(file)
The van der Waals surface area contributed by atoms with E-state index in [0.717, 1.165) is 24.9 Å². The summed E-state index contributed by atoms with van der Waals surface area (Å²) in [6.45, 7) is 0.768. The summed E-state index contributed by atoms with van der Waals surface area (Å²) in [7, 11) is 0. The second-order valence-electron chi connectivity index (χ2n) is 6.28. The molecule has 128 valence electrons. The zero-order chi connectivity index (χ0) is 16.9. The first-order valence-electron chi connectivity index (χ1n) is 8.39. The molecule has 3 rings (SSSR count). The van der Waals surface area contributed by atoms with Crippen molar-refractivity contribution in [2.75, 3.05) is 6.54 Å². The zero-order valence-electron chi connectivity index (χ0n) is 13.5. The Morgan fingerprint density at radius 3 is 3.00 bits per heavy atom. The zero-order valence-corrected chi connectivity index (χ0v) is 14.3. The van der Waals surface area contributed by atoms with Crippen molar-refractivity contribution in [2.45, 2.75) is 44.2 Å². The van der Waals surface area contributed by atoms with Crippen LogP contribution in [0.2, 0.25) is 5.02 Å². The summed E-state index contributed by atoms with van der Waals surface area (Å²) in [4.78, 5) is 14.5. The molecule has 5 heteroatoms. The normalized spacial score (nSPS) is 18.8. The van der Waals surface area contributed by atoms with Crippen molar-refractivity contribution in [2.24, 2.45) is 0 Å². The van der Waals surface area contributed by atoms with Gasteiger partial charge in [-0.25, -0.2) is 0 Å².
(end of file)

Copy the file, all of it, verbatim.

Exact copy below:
The van der Waals surface area contributed by atoms with E-state index in [0.717, 1.165) is 24.9 Å². The summed E-state index contributed by atoms with van der Waals surface area (Å²) in [6.45, 7) is 0.768. The summed E-state index contributed by atoms with van der Waals surface area (Å²) in [7, 11) is 0. The second-order valence-electron chi connectivity index (χ2n) is 6.28. The molecule has 128 valence electrons. The zero-order chi connectivity index (χ0) is 16.9. The first-order valence-electron chi connectivity index (χ1n) is 8.39. The molecule has 3 rings (SSSR count). The van der Waals surface area contributed by atoms with Crippen molar-refractivity contribution in [2.75, 3.05) is 6.54 Å². The zero-order valence-electron chi connectivity index (χ0n) is 13.5. The Morgan fingerprint density at radius 3 is 3.00 bits per heavy atom. The zero-order valence-corrected chi connectivity index (χ0v) is 14.3. The van der Waals surface area contributed by atoms with Crippen molar-refractivity contribution in [2.45, 2.75) is 44.2 Å². The van der Waals surface area contributed by atoms with Crippen LogP contribution in [0.2, 0.25) is 5.02 Å². The summed E-state index contributed by atoms with van der Waals surface area (Å²) in [4.78, 5) is 14.5. The molecule has 5 heteroatoms. The normalized spacial score (nSPS) is 18.8. The van der Waals surface area contributed by atoms with Crippen molar-refractivity contribution in [2.24, 2.45) is 0 Å². The van der Waals surface area contributed by atoms with Gasteiger partial charge in [-0.25, -0.2) is 0 Å².